CLEVELAND – There wasn’t a lot of talk about a three-peat after the University at Buffalo men’s basketball practice Monday.
Sure, the players answered a few questions about defending their back-to-back Mid-American Conference titles.
But most of the discussion was squarely focused on the first hurdle the team faces in the MAC Tournament at Quicken Loans Arena.
Kent State has UB’s undivided attention. Third-seeded UB meets the sixth-seeded Golden Flashes at 9 p.m. Thursday in a quarterfinal game.
Kent State (19-13) is the hottest team in the MAC. It has beaten each of the MAC’s top three seeds – Akron, Ohio and UB – in the past three weeks. It has won six of its last seven games.
The Golden Flashes have the second best low-post player in the MAC in 6-foot-8 senior Jimmy Hall. They’re one of the few MAC teams with a starting five that can match – or almost match – UB’s athleticism. And like UB, they’re a superb rebounding team.
“It’s going to be a fistfight with them,” said UB coach Nate Oats. “They’re not going to back down. We know it. We feel like we’re both pretty tough teams that play hard and grind it out.”
“They’ve got one of the best players in the league in Hall,” said UB senior Blake Hamilton. “They’re just a real gritty, grimy team. It’s going to be a good game. I think we’re a gritty and grimy team, as well. So it’s going to be a fist fight. It’s going to be a war out there. Hopefully we come out and play UB basketball.”
UB won at Kent, 82-69, on Jan. 17. Kent won at UB, 77-69. The difference in the games was Kent made 19 turnovers in the first one. It made just 11 in the win at Alumni Arena.
In the last seven games, the Golden Flashes have averaged just 8.5 turnovers a game. The best ball-protecting team in the nation, Princeton, averages 10 turnovers a game. Kent State is making the most out of its offensive possessions, and it’s not giving the opposition many opportunities to get transition buckets.
UB thrives on transition buckets.
“They made it a big point of emphasis to not give us anything in transition,” Oats said. “The big thing with them lately is they’re just not turning the ball over. You’re not getting those baskets in transition. They’re doing a great job.”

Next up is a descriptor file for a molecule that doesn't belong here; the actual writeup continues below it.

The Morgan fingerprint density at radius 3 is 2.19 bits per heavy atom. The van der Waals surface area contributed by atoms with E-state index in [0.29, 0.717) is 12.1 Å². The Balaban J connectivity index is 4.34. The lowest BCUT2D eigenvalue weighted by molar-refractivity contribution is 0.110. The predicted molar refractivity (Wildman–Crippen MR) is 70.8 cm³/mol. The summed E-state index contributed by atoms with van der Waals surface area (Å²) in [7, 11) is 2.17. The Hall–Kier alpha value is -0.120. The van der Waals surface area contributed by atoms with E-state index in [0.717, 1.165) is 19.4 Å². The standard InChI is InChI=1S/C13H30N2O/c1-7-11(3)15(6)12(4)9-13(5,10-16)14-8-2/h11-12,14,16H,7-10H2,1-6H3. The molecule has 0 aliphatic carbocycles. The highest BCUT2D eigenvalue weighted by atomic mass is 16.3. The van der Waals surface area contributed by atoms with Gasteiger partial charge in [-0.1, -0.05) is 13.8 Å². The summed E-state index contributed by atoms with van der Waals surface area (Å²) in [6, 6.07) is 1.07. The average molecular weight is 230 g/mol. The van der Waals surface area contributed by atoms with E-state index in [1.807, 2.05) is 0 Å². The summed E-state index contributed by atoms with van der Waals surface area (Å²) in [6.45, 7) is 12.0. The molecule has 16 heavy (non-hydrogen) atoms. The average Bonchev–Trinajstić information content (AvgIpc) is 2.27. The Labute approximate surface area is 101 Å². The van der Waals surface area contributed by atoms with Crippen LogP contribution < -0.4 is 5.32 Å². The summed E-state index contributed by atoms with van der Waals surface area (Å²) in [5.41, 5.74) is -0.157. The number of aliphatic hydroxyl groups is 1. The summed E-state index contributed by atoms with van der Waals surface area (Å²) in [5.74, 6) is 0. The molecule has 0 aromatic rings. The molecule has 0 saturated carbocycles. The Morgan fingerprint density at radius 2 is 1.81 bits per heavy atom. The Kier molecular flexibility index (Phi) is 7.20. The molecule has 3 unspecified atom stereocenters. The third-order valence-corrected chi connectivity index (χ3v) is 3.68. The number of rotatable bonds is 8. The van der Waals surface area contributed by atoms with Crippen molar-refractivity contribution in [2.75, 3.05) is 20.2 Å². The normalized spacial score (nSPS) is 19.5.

Kent State does not have a deep bench, and it relies heavily on its three main weapons for scoring. Hall averages 18.6 ppg, 6-1 shooting guard Jaylin Walker averages 15.3, and 6-3 wing Deon Edwin averages 14.7.
Hall scored 26 points and grabbed 10 rebounds in the win at UB. Kent State outrebounded UB in the second half of that game, 25-16.
Kent State No. 1 in the MAC in offensive rebounding, UB is No. 2. UB is more rested than Kent State, which won a 116-106 overtime game over Central Michigan on Monday.
The MAC Tournament looks is more wide open this year than it has been the past two seasons.
UB was ranked No. 29 in the nation in the Ratings Percentage Index when it won the title two years ago. Last season, Akron entered the tournament No. 36. It got knocked off by UB, rated No. 91 at the time.
This year Akron enters the post-season ranked No. 60 in the RPI. The Zips own the MAC’s best record (24-7) and won the league at 14-4 by three games. But they’re not as deep as in past years and they have lost three of their last five.
The UB-Kent State winner might be Akron’s biggest threat. Both UB and Kent beat No. 2-seed Ohio in the past week. Ohio plays Toledo on Thursday. The winner of that game meets UB or Kent.
No MAC team ever has won three straight titles.
“Somebody’s going to do it eventually, so why not us?” Hamilton said.